Referring now to FIG. 2C there is shown an enlargement of the side view of FIG. 2b showing the undesirable point 23 formed near the upper surface of island 12.
Referring now to FIG. 3, it will be seen that after the island is formed it is then subjected to a thermal oxidation wherein the exposed surfaces of the island namely, sides 25 (FIG 2A) and 22 are thermally oxidized as well as the other two sides which are not shown in FIG. 2A. This thermally grown layer of oxide 24 is grown to a thickness of about 100-300 angstroms. Thereafter, layer 26 of CVD oxide is deposited over the entire structure including any exposed surface of sapphire substrate 10 to a thickness of about 1500-2500 angstroms and thereafter, the entire structure is covered with a layer of negative photoresist 28.
Layer 28 is a radiation responsive substance such as polymerizing photoresist. It should be understood that layers 24 and 26 are made sufficiently thin to allow the transmittance of radiant energy, as shown by arrows 30, with which photoresist coating 28 can react. Additionally, it should be understood that the absorption coefficients of the substrate 10, island 12, as well as layers 24 and 26, are so selected as to allow the energy to be transmitted therethrough but attenuated as it passes through the thicker portion of island 12. This may also be accomplished by adjusting the flux density from source 30 so that no energy will pass through the upper portion of surface 22. Accordingly, the greatest attenuation of energy occurs through the thicker portions of the semiconductor island 12 and the lesser attenuation occurs through the thinner portions of the semiconductor island. Since layer 28 is negatively reacting photoresist, after development thereof those portions of the layer 28 that are not exposed to energy are removed while those portions of layer 28 that are exposed will remain to function as a mask. This is shown in more detail in FIG. 4 where, after having exposed portions of photoresist layer 28 through the back of substrate 10, the unexposed portion of layer 28 are removed to expose the CVD masking oxide layer 26. The structure is now subjected to a buffered HF etch which removes all of the exposed portion of layer 26 as well as portions of the thermally grown oxide layer 24 as shown in FIG. 5. This last etch removes only portions of the oxide layers 24 and 26 appearing on the upper portion side wall 22 adjacent point 23 (FIG. 2C) to produce apertures 32.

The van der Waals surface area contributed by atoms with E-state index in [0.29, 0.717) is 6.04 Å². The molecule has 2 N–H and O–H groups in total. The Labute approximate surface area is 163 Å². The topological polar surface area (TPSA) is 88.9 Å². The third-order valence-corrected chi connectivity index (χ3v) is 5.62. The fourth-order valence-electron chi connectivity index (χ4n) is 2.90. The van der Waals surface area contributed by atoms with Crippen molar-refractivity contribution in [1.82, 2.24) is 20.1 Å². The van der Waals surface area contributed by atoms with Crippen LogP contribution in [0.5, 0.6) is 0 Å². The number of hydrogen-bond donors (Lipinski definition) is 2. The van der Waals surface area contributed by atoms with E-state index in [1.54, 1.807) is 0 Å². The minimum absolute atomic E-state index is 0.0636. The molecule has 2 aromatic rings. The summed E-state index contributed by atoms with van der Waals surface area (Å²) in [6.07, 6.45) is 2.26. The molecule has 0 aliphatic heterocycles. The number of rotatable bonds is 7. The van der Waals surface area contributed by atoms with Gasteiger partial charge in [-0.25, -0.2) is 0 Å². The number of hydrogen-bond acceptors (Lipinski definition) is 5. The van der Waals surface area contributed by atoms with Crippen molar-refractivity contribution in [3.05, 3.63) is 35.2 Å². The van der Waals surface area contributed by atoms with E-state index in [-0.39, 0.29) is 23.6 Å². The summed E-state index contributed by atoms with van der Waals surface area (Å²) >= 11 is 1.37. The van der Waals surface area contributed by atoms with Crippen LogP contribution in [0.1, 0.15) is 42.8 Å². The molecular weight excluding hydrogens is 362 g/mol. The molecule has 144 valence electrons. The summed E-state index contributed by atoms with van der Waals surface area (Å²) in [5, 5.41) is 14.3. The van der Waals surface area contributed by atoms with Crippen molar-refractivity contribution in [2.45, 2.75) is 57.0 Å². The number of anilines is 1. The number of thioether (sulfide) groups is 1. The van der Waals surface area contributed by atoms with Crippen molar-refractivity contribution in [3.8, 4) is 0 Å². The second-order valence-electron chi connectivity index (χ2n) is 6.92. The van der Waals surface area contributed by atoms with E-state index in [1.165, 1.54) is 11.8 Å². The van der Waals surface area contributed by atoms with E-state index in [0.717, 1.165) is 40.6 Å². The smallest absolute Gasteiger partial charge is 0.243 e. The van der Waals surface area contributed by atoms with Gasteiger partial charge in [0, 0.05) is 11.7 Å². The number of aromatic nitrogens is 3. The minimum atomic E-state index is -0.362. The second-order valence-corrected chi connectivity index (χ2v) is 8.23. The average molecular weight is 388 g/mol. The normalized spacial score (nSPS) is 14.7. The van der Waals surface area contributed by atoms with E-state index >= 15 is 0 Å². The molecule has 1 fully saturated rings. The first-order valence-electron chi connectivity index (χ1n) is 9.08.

Referring now to FIG. 6, there is shown the structure after negative photoresist layer 28 has been removed and a layer of thermal oxide has been grown in aperture 32 (FIG. 5). It should be noted that since layers 24 and 26 were oxide layers and since an oxide is thermally grown in aperture 32, these layers will be indistinguishable and are therefore given new identifying numeral 34. The thermal oxide 36 and 38 formed in the apertures 32 is grown to a thickness of about 2500-4500 angstroms. However, since very little thermal oxide will be grown on layer 26, bird beak portions 36 and 38 will be produced in apertures 32 (FIG. 5). Bird Beaks 36, 38 consume point 23 (FIG. 2C) and join oxide layers 34 with gate oxide layer 14. As shown in FIG. 7, a layer of polycrystalline silicon 40 is formed over the entire device which layer may subsequently be masked and etched to form a gate member. Any subsequent processing will follow normal techniques in which drain and source regions (not shown) may be formed and respective gate, drain and source contacts (not shown) made thereto.
Thus, what has been described is a novel method for eliminating the objectionable point or "tilt projection" formed during the anisotropic etch of the island. By removing the tilt projection, one is thus able to avoid low breakdown voltages which occur as a result of a thinning of the oxide at the objectionable point.